Earlier this week, one of my administrators stopped by to talk about long-term school goals for the next few years and the role I might play in achieving them. I love what I am doing right now but have to admit new opportunities to learn and grow in the profession always excite me! I am voluntarily setting aside about four precious weeks of summer for professional development because it really is my thing.
Immediately after our conversation, I couldn’t help but focus on how I will eventually adapt what I do now to suit a different audience and purpose, particularly how I might adjust the interactive handbook that’s an integral part of how I manage class.
In recent posts, I have frequently alluded to that staple of my classroom– a handbook I use almost daily with my students. When other teachers hear about it, many equate it with a writer’s notebook, which is understandable, as those prized possessions are not uncommon in the English world. However, that doesn’t really capture its essence. Others interpret it as an interactive notebook full of foldables and sketchnotes, all painstakingly assembled. It’s not quite that either. The truth is, it is simultaneously neither and both.
Let me take the time to clarify.
Writer’s notebooks, as I understand them, are a mostly self-directed journey of discovery, a place for recording possibilities, and an opportunity to practice writing as a way of knowing. In the notebooks I’ve built on my own or as a part of a class, one can easily find brainstorming, jotted thoughts, quotes that have struck me, questions to ponder, rough drafts, taped in items, and lists of a myriad of things. They have always been a place to hold onto my thoughts, although they tended to be a jumbled mess of disorganization with post-it notes sticking out in every direction to label those things I considered most important. They are a playground, a mom’s wallet full of tiny scraps of memory, and a hiding place all wrapped between their binding covers. They are full of sacred ideas, silently shouted thoughts, and safe exploration.
I view an interactive notebook as a place where students can warehouse class activities, resources, and notes. In an English class, they may have waterfall foldables with examples of parts of speech or figurative language, flow charts of the steps needed to work through a literary analysis, or lists of vocabulary words to learn. When used with intentionality, these nifty tools help students organize resources systematically and basically become a handmade textbook or a portfolio-type record of learning. Often, they are structured in such a way that students experience a lesson and in a one-page spread opening of a notebook, they attach their work on one side, while they practice on the other. Many people have practically made themselves a second career selling resources for them on Teachers Pay Teachers, and Pinterest has almost as many pictures of interactive notebooks as it has recipes.
These two very different approaches to notebooking are the parents that came together to birth the idea of the handbook students and I build, and the dominant genes in the mix definitely come from interactive notebook lineage.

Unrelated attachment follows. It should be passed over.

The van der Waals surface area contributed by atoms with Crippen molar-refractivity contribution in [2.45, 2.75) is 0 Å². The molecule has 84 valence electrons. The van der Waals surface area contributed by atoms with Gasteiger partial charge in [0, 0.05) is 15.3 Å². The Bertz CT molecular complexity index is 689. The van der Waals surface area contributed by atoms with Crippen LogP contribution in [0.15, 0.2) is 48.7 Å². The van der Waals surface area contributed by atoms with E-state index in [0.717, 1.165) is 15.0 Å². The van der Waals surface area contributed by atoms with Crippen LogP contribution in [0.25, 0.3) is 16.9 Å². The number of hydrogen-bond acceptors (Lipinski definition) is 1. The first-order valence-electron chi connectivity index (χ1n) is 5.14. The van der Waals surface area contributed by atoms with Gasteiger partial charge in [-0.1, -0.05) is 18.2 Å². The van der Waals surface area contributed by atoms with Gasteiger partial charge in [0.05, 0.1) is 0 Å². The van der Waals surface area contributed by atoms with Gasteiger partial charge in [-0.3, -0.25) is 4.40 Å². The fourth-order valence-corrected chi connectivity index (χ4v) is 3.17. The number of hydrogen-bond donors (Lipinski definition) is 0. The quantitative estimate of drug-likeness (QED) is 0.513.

The primary purpose of what we do is rooted in maintaining access to their most important notes and lessons. Good writing skills are transferrable to different genres, audiences, and purposes, and we explore these and practice them all year long, but multiple months of keeping track of a few particular resources a teacher deems important is a lofty goal for even the most organized of students! That’s the strength of attaching them all in a common spot.
Some of the contents are handwritten notes, while others are a copied resource or a foldable manipulative. Although the idea of those kinds of items may cause some secondary folks think about dismissing them, envisioning very elementary projects, these do have a place in the upper grades! Most are folded to physically show how ideas layer or — more likely– they’re designed that way to conserve space.
Composition notebooks are available in varying amounts of pages, depending upon the printing company and the vendor. I learned this the hard way the first year I tried using them in class! Typically, though, they do have 100 sheets. Since I want the notebook to serve a dual purpose as a handmade textbook and also a writer’s notebook, I budget pages for both. Only the most important resources go into the handbook. It varies from year to year as I change grade levels and courses, but we generally use the first 50-60 pages for the handbook and the rest for writer’s notebook.
The writer’s portion is sometimes a guided activity, like brainstorming topics of interest for writing projects, but the rest is their space to use as they see fit. Many honors students use it as a place to record information about the AP-worthy titles they’ve read so they can access the information to review when they someday take the AP Literature test. Aspiring poets view it as place to play with words. Some get extra help with essays and assignments, and we write additional notes in that space. Occasionally I have them talk to me as a pre-writing activity, and I scribe their important ideas, words, and phrases. How it is used is up to the student who owns it.
Next year, between the two areas, I plan to budget some space for conferring notes. I have not decided exactly how I will use it or whose responsibility it will be to maintain it, but I have time to think about it between now and then. As I envision it right now, the student and I will probably share the job.
So much about high school is a delicate balance between control and freedom, guidance and exploration. It’s only suitable that the notebook we use in English class would fit that description too.